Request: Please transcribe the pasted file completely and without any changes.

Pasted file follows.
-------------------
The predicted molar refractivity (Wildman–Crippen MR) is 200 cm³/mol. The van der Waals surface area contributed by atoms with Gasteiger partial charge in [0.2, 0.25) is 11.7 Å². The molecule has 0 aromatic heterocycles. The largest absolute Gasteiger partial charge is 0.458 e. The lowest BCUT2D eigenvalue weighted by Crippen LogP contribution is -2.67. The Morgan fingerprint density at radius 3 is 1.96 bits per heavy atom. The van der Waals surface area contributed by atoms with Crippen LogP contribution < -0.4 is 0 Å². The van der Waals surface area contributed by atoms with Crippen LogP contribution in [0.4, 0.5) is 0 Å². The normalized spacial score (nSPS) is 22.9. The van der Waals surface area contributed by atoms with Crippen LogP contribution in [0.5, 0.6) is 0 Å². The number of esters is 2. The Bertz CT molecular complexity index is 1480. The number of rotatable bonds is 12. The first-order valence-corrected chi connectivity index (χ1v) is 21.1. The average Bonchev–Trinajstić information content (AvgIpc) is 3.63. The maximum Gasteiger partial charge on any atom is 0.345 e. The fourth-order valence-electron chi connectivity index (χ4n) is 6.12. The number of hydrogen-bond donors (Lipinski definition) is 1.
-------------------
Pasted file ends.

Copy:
The predicted molar refractivity (Wildman–Crippen MR) is 200 cm³/mol. The van der Waals surface area contributed by atoms with Gasteiger partial charge in [0.2, 0.25) is 11.7 Å². The molecule has 0 aromatic heterocycles. The largest absolute Gasteiger partial charge is 0.458 e. The lowest BCUT2D eigenvalue weighted by Crippen LogP contribution is -2.67. The Morgan fingerprint density at radius 3 is 1.96 bits per heavy atom. The van der Waals surface area contributed by atoms with Crippen LogP contribution < -0.4 is 0 Å². The van der Waals surface area contributed by atoms with Crippen LogP contribution in [0.4, 0.5) is 0 Å². The normalized spacial score (nSPS) is 22.9. The van der Waals surface area contributed by atoms with Crippen LogP contribution in [0.5, 0.6) is 0 Å². The number of esters is 2. The Bertz CT molecular complexity index is 1480. The number of rotatable bonds is 12. The first-order valence-corrected chi connectivity index (χ1v) is 21.1. The average Bonchev–Trinajstić information content (AvgIpc) is 3.63. The maximum Gasteiger partial charge on any atom is 0.345 e. The fourth-order valence-electron chi connectivity index (χ4n) is 6.12. The number of hydrogen-bond donors (Lipinski definition) is 1.